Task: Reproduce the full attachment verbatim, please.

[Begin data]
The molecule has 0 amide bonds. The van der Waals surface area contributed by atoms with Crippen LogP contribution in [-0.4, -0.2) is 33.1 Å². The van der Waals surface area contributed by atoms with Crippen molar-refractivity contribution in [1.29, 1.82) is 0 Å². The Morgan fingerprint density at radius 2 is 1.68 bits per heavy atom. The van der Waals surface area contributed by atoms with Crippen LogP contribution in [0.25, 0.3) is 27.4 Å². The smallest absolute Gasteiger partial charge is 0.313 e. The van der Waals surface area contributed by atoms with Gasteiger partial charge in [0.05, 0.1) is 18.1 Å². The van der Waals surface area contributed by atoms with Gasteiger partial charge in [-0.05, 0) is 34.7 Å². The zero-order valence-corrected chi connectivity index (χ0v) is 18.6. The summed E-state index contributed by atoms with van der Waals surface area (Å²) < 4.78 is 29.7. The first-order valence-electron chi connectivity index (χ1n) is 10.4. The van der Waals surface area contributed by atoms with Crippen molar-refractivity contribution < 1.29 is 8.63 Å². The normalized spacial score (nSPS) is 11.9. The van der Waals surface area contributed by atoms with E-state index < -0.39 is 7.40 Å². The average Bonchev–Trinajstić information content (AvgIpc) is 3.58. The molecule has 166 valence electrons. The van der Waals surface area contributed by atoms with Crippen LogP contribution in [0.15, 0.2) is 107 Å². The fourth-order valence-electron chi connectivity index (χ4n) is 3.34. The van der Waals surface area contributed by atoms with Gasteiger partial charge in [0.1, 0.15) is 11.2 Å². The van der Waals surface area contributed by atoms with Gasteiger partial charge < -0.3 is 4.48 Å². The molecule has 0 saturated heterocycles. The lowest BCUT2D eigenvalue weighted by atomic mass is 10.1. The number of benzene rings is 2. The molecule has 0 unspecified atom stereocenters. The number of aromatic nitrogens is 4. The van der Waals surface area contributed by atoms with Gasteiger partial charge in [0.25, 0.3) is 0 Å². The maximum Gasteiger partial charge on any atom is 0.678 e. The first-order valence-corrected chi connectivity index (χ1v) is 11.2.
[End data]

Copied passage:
The molecule has 0 amide bonds. The van der Waals surface area contributed by atoms with Crippen LogP contribution in [-0.4, -0.2) is 33.1 Å². The van der Waals surface area contributed by atoms with Crippen molar-refractivity contribution in [1.29, 1.82) is 0 Å². The Morgan fingerprint density at radius 2 is 1.68 bits per heavy atom. The van der Waals surface area contributed by atoms with Crippen LogP contribution in [0.25, 0.3) is 27.4 Å². The smallest absolute Gasteiger partial charge is 0.313 e. The van der Waals surface area contributed by atoms with Gasteiger partial charge in [0.05, 0.1) is 18.1 Å². The van der Waals surface area contributed by atoms with Gasteiger partial charge in [-0.05, 0) is 34.7 Å². The zero-order valence-corrected chi connectivity index (χ0v) is 18.6. The summed E-state index contributed by atoms with van der Waals surface area (Å²) < 4.78 is 29.7. The first-order valence-electron chi connectivity index (χ1n) is 10.4. The van der Waals surface area contributed by atoms with Crippen molar-refractivity contribution < 1.29 is 8.63 Å². The normalized spacial score (nSPS) is 11.9. The van der Waals surface area contributed by atoms with E-state index < -0.39 is 7.40 Å². The average Bonchev–Trinajstić information content (AvgIpc) is 3.58. The molecule has 166 valence electrons. The van der Waals surface area contributed by atoms with Crippen LogP contribution in [0.15, 0.2) is 107 Å². The fourth-order valence-electron chi connectivity index (χ4n) is 3.34. The van der Waals surface area contributed by atoms with Gasteiger partial charge in [0.1, 0.15) is 11.2 Å². The van der Waals surface area contributed by atoms with Gasteiger partial charge < -0.3 is 4.48 Å². The molecule has 0 saturated heterocycles. The lowest BCUT2D eigenvalue weighted by atomic mass is 10.1. The number of benzene rings is 2. The molecule has 0 unspecified atom stereocenters. The number of aromatic nitrogens is 4. The van der Waals surface area contributed by atoms with Gasteiger partial charge in [0.25, 0.3) is 0 Å². The maximum Gasteiger partial charge on any atom is 0.678 e. The first-order valence-corrected chi connectivity index (χ1v) is 11.2.